• Sarah Silverman and Dick Van Dyke onstage at Bernie Sanders Rally at the Los Angeles Convention Center, March 1 2020. Photo: Brian Cahn.
    diary March 03, 2020

    Berning Love

    “COMBS ARE FOR PUSSIES!” declared comedian Sarah Silverman. “I’m trying not to use that word that way––it’s super negative. Combs are for McConnells!” Silverman, along with Black Lives Matter cofounder Patrisse Cullors, actor Dick Van Dyke, and yes, Chuck D of Public Enemy, gathered Sunday night with approximately fifteen thousand people at the Los Angeles Convention Center for one of the more unusual and weirdly dreamy lineups in political history, all there to stump for one tousled-hair Vermont senator ahead of the Super Tuesday primaries. 

    The day before the rally, a huge crowd joined writer

  • View of “John Boskovich: Psycho Salon,” 2019–20, O-Town House, Los Angeles. Photo: Riccardo Banfi.


    JOHN BOSKOVICH’S BOSKOSTUDIO was a darkling cave of wonders: twirling statues, concave mirrors, a carpet emblazoned with a pentagram, and walls painted colors I can only describe as poisonous. The artist said it was a “literalization” of Jean des Esseintes’s secret hideout in Joris-Karl Huysmans’s 1884 novel À rebours. A monument to the inward spiral, it was also, quite simply, Boskovich’s home, studio, and showroom in Los Angeles, a set he constructed between 1996 and his death in 2006 at the age of forty-nine. Except in the pages of Interior Design’s October 1997 issue, Boskostudio was rarely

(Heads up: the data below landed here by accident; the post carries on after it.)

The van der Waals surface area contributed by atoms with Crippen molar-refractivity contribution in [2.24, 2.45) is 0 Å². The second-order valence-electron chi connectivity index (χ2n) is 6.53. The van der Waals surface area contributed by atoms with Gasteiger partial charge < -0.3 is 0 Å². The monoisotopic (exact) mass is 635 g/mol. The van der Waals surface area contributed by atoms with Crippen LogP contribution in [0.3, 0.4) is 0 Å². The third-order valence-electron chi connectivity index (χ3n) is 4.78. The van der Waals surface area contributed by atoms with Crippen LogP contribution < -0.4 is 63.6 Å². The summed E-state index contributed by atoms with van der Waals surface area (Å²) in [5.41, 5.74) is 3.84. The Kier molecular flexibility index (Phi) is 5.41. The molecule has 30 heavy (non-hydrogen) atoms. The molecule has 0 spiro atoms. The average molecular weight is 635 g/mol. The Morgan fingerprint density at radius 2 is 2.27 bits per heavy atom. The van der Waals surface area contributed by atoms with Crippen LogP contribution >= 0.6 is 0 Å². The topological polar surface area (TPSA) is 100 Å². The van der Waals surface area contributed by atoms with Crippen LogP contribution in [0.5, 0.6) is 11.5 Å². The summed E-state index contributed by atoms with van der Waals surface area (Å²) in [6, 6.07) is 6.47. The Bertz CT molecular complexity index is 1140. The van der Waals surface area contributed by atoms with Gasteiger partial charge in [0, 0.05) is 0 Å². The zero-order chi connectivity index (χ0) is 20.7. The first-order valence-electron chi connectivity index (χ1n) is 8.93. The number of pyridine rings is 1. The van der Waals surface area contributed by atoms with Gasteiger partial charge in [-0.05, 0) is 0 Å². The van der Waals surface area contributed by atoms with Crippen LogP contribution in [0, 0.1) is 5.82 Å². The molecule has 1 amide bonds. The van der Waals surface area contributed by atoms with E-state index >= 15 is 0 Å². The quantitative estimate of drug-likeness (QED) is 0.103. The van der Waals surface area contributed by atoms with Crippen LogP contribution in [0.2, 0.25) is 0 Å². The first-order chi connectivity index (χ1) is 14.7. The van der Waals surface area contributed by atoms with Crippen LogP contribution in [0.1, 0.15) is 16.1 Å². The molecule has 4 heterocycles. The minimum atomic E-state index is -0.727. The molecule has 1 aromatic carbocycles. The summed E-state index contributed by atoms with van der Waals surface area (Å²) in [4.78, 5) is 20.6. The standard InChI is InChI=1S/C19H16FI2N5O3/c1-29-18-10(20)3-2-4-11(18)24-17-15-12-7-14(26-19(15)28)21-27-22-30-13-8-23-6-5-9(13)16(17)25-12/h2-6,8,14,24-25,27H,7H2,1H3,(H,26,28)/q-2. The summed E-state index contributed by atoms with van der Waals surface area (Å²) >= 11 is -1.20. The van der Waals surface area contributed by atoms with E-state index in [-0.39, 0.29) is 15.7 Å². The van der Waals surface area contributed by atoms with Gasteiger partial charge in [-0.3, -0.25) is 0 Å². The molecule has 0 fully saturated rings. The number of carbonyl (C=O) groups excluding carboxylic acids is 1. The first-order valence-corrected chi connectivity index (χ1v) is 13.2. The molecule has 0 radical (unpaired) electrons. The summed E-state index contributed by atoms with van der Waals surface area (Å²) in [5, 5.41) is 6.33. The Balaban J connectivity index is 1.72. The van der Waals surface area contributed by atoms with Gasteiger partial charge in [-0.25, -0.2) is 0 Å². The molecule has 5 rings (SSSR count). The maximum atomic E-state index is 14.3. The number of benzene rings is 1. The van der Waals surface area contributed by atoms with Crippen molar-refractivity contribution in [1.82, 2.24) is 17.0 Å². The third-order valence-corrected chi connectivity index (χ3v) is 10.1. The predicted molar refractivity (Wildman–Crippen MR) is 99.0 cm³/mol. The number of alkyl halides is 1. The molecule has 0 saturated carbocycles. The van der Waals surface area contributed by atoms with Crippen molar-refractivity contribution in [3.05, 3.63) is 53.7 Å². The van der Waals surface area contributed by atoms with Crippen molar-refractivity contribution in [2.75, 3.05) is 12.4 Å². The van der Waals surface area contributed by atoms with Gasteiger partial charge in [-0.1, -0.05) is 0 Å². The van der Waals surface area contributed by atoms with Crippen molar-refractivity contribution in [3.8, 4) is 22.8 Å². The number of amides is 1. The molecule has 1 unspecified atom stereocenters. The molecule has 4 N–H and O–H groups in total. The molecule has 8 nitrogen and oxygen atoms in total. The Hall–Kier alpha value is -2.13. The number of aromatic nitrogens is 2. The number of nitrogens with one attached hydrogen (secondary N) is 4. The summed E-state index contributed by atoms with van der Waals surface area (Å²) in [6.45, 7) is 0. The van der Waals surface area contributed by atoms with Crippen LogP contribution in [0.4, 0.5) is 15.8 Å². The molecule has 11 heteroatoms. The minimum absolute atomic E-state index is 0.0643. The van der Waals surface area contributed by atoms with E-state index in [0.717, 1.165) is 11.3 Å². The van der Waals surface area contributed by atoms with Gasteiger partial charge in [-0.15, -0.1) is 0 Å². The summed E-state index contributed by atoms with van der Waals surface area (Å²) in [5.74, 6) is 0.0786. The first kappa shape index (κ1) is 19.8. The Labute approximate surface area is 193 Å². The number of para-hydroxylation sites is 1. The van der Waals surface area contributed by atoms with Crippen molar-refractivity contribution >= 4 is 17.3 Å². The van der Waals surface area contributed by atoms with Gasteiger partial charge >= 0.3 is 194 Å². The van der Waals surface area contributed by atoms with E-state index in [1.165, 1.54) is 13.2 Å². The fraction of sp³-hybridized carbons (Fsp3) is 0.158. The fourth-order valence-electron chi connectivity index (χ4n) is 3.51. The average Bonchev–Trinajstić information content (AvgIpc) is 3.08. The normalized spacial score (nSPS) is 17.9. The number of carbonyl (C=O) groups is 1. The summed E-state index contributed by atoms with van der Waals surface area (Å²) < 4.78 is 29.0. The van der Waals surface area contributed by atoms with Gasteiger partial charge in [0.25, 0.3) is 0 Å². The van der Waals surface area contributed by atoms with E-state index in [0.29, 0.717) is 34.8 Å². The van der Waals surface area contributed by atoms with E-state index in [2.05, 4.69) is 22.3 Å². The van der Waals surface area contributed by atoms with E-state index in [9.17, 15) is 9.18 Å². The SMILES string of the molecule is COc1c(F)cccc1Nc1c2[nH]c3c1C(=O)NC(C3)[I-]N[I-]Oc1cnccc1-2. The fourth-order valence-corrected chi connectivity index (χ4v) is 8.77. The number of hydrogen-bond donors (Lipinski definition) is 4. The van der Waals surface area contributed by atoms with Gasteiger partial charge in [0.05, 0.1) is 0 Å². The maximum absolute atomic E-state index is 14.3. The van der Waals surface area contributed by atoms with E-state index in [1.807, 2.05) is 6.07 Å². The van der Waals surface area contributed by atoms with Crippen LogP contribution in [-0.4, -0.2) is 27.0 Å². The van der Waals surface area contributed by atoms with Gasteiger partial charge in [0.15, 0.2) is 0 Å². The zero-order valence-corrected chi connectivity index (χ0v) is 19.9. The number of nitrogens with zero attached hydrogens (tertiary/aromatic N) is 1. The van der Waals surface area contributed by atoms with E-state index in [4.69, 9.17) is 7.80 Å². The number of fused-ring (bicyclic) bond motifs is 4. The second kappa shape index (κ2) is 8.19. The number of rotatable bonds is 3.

• The Chateau Marmont pool at the Frieze Los Angeles party. Photo: Billy Farrell.
    diary February 25, 2020

    Pleasure Dome

    SMASHED BETWEEN adult-film star Sasha Grey, filmmaker-artist Miranda July, and underground legend Ian Svenonius in the space of Wolfgang Puck’s original Spago on the Sunset Strip, a weird claustrophobia set in. So I skipped outside to watch magickian-artist Brian Butler, sword in hand, hollering Luciferean incantations in a bloodred glow as the moon rose above him. I half expected a demon to leap out from the Hollywood sign and eat us all in a single, wet gulp. The second edition of Frieze Los Angeles launched last week, along with cluster of ride-along art fairs, from the long-standing Art Los